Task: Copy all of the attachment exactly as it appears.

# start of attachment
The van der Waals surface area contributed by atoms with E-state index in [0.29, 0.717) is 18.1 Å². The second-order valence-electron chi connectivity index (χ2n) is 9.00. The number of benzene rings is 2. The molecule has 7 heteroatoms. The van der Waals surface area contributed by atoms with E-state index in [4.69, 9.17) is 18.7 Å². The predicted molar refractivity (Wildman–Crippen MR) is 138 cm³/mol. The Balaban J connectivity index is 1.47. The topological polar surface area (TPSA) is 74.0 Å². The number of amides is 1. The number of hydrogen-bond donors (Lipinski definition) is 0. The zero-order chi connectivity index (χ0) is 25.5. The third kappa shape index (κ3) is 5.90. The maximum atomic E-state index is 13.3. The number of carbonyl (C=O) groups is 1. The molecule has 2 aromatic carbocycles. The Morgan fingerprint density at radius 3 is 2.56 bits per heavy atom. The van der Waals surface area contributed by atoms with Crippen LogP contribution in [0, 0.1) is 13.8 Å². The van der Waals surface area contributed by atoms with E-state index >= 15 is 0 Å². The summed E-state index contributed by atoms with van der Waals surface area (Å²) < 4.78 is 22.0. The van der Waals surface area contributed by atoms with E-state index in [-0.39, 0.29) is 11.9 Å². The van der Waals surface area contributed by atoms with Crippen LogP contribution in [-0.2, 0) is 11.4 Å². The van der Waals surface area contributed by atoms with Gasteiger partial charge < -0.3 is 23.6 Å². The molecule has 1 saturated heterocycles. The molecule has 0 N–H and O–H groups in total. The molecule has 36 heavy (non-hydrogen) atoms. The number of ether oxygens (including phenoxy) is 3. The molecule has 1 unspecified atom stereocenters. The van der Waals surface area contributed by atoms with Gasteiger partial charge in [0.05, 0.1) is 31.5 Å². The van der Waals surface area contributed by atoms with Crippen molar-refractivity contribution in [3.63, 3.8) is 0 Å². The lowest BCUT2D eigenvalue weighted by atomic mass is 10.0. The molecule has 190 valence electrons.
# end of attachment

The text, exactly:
The van der Waals surface area contributed by atoms with E-state index in [0.29, 0.717) is 18.1 Å². The second-order valence-electron chi connectivity index (χ2n) is 9.00. The number of benzene rings is 2. The molecule has 7 heteroatoms. The van der Waals surface area contributed by atoms with E-state index in [4.69, 9.17) is 18.7 Å². The predicted molar refractivity (Wildman–Crippen MR) is 138 cm³/mol. The Balaban J connectivity index is 1.47. The topological polar surface area (TPSA) is 74.0 Å². The number of amides is 1. The number of hydrogen-bond donors (Lipinski definition) is 0. The zero-order chi connectivity index (χ0) is 25.5. The third kappa shape index (κ3) is 5.90. The maximum atomic E-state index is 13.3. The number of carbonyl (C=O) groups is 1. The molecule has 2 aromatic carbocycles. The Morgan fingerprint density at radius 3 is 2.56 bits per heavy atom. The van der Waals surface area contributed by atoms with Crippen LogP contribution in [0, 0.1) is 13.8 Å². The van der Waals surface area contributed by atoms with E-state index >= 15 is 0 Å². The summed E-state index contributed by atoms with van der Waals surface area (Å²) < 4.78 is 22.0. The van der Waals surface area contributed by atoms with E-state index in [-0.39, 0.29) is 11.9 Å². The van der Waals surface area contributed by atoms with Crippen LogP contribution in [-0.2, 0) is 11.4 Å². The van der Waals surface area contributed by atoms with Gasteiger partial charge < -0.3 is 23.6 Å². The molecule has 1 saturated heterocycles. The molecule has 0 N–H and O–H groups in total. The molecule has 36 heavy (non-hydrogen) atoms. The number of ether oxygens (including phenoxy) is 3. The molecule has 1 unspecified atom stereocenters. The van der Waals surface area contributed by atoms with Gasteiger partial charge in [0.05, 0.1) is 31.5 Å². The van der Waals surface area contributed by atoms with Crippen molar-refractivity contribution in [3.63, 3.8) is 0 Å². The lowest BCUT2D eigenvalue weighted by atomic mass is 10.0. The molecule has 190 valence electrons.